Have you ever heard of Sudden Infant Death Syndrome, or SIDS? SIDS is the leading cause of death in infants between the ages of 1 and 12 months. The cause of SIDS is largely unknown; however, recent research suggests SIDS babies are born with an abnormality in the brain that controls breathing and waking during sleep, which makes them vulnerable to SIDS.
SIDS is the diagnosis given for the sudden death of an infant under one year of age that is unexplained after a complete investigation. An autopsy is done to rule out underlying health issues, family history/genetics, to review the infant’s symptoms or illnesses before death, and to examine the death scene. Some risk factors of SIDS include being born prematurely, having mothers who smoke, teenage mothers or mothers who did not receive adequate prenatal care.
What can we do as parents and caregivers to help reduce the risk of SIDS? One of the most important things we can do is to place the baby on their back to sleep; this keeps the infant from re-breathing. Re-breathing is when the baby breathes in the air that they have already exhaled, which is rich in carbon dioxide instead of oxygen. Placing an infant on his/her side or stomach can cause the baby to re-breathe the “bad air”.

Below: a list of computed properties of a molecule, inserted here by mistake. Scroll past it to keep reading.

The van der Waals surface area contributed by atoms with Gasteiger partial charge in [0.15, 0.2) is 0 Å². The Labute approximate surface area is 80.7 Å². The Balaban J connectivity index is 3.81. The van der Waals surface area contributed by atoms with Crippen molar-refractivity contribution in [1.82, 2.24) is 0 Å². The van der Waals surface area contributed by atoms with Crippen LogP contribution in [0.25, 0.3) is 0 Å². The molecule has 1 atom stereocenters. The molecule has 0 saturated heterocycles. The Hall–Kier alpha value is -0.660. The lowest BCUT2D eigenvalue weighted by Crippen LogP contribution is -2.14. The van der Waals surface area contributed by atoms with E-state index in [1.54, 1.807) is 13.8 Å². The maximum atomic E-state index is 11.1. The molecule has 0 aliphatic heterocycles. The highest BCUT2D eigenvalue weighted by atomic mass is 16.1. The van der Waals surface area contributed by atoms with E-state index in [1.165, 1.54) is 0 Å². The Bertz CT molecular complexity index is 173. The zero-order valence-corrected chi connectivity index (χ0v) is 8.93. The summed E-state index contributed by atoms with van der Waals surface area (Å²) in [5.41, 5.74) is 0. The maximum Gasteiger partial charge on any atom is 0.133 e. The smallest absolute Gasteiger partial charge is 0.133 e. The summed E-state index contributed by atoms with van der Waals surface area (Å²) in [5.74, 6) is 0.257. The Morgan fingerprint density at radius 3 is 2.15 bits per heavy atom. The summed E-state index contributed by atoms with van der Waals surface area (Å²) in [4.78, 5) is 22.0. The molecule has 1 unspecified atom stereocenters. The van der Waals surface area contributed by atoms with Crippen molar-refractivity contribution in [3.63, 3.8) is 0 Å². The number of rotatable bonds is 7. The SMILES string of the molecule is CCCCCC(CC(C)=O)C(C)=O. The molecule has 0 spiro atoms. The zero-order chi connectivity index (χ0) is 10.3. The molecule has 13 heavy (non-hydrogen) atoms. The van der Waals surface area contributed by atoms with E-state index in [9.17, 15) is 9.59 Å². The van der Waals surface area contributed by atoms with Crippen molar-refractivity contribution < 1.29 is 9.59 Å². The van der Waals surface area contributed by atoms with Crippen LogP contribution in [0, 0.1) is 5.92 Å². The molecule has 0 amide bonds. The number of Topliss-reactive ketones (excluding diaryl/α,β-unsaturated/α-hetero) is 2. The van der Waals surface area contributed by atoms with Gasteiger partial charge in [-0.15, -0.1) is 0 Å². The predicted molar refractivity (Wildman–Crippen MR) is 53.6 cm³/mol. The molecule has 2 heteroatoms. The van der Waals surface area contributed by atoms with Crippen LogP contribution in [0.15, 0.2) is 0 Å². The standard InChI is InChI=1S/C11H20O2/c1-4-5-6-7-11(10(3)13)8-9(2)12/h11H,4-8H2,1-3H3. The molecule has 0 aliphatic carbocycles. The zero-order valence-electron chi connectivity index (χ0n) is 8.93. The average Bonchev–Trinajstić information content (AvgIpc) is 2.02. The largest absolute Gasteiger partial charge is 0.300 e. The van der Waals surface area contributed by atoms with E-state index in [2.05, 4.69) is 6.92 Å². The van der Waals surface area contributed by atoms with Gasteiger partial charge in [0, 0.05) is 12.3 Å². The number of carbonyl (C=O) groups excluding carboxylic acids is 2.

In addition, if soft or fluffy items are placed in the infant’s bed, they have the possibility of getting in the baby’s face and can also cause re-breathing of “bad air”, or potentially, suffocation. The pack n’ play or crib where the infant sleeps should not have stuffed animals, pillows, blankets or bumper pads in it, only a tight fitting sheet and sufficient clothing to keep the infant warm. Infants are encouraged to share rooms with parents/guardians, but never share a bed. Putting an infant in bed with adults also puts the child at risk for suffocation. Regular use of a pacifier at naps or nighttime is one other way to decrease the risk of SIDS.
Lastly, infants in a smoke-free environment are 2 to 3 times less likely to die of SIDS. We encourage you to not allow anyone to smoke near your baby or in your home. Require anyone who does smoke to wash their face and hands and change their clothes before holding your infant, as third-hand smoke is still dangerous.
Infants should always have a safe place of their own to sleep. Cribs with bars wide enough to fit a soda can through are dangerous to infants and should not be used. Cribs which are broken or missing pieces can also be dangerous.
If you need help providing a safe sleep for your infant and need to learn more, please contact us to set up an appointment for a Safe Sleep class. In addition to learning everything you need to know to protect your infant from SIDS, you can earn a safe place to sleep for your infant at no cost to you, if needed.